UN official warns of brewing humanitarian crisis in Sri Lanka; China commends India’s assistance and offers support
Significantly, in a recent interview to WION TV, Prime Minister Ranil Wickremesinghe said that Beijing hadn't responded to Colombo's request for the debt restructuring.
The unprecedented economic crisis in Sri Lanka could turn into a “full-blown humanitarian” emergency, a senior official of the United Nations warned, as food and fuel supplies run dangerously low, putting almost 1.7 million of the total 22 million people at most risk.
“We are concerned that this could develop into a full-blown humanitarian emergency, and we are taking action to address that concern,” Jens Laerke, spokesman for the UN humanitarian agency OCHA, was quoted as saying by The Morning. Over 56,000 children are facing acute malnutrition.
Faced with its worst economic crisis since its independence in 1948, Sri Lanka, which had lately emerged as an import-driven economy, has exhausted almost all of its foreign exchange reserves, resulting in an acute shortage of food, fuel, and other essentials. The government has been in talks with the IMF, hoping to receive assistance, but that is unlikely to come before October this year.
Colombo has also declared pre-mature default on all of its external debt obligations, totaling around $51 billion, including $5 billion loans extended by China. For now, the government is dependent on bilateral and multilateral donors to pay for essential imports. Last week, the UN and its partners appealed for $47 million, which will be needed to address the immediate needs of the 1.7 million of the most vulnerable people.
The food crisis is all set to worsen in the coming months, as the supply of both fertilizer and fuel runs low, forcing many farmers to skip paddy cultivation in this current season. The agriculture productivity, a senior minister said, is likely to be 50 percent this year.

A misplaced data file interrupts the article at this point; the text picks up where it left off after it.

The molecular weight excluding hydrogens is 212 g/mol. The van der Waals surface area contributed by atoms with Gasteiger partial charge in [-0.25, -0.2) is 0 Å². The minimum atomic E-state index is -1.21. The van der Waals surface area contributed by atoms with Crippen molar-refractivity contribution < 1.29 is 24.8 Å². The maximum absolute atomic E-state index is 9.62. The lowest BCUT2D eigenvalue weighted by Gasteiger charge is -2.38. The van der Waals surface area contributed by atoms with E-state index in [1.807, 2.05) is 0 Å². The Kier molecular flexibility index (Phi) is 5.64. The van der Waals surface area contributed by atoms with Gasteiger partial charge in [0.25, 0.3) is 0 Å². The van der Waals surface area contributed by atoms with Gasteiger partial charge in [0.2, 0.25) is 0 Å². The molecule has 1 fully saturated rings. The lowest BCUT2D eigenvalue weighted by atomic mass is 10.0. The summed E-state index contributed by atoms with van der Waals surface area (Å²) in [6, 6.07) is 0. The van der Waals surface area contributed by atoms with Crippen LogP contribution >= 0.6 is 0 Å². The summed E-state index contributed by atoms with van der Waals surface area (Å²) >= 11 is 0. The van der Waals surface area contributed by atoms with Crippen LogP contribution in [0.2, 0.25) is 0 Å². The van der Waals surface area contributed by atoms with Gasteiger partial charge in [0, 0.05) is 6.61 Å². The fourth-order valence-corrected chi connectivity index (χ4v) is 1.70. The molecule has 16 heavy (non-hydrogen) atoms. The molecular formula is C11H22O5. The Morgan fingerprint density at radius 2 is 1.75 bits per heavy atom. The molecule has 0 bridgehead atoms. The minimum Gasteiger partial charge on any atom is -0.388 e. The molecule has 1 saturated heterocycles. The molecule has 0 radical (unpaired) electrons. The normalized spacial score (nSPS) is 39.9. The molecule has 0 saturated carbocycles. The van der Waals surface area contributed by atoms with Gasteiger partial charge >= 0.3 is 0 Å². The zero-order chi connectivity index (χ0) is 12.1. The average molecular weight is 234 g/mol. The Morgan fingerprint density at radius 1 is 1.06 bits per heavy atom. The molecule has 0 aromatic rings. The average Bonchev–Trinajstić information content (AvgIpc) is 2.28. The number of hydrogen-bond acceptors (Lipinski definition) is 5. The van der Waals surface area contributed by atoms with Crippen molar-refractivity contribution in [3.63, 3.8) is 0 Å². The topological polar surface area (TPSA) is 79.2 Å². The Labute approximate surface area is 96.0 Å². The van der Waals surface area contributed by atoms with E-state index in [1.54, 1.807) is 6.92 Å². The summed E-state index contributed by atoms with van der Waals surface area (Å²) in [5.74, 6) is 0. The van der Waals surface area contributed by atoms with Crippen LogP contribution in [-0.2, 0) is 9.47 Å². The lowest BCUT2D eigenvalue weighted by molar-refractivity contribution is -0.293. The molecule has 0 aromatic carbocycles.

Last week, India, which has extended assistance worth over $3.5 million, extended another $55 million for the import of fertilizer. However, the country of 22 million people needs around $500 million for the import of fertilizers.
China, earlier one of Sri Lanka’s largest creditors, has not yet provided any significant relief. Last week, Beijing, while acknowledging India’s efforts, said it will work with them to help Sri Lanka.
“We’ve taken note that the Indian government has also done a lot in this regard. We commend those efforts. China is ready to work with India and the rest of the international community to help Sri Lanka and other developing countries experiencing difficulty to pull through the hardship as early as possible,” Zhao Lijian, spokesperson of China’s Foreign Ministry said.
Significantly, in a recent interview to WION TV, Prime Minister Ranil Wickremesinghe said that Beijing hadn't responded to Colombo's request for the debt restructuring. The existing line of credit of $1.5 billion, earlier extended by China, could also not be used, because one of the terms in the agreement mandates Sri Lanka to maintain at least three months of foreign exchange reserves.
The government is now considering addressing the food shortage by procuring the land to run a state-run cultivation program. Mahinda Amaraweera, the country’s agriculture minister, said this land will be given to youth for food cultivation. However, doubts remain as to how this step will address the key issue, the shortage of fertilizers and fuel.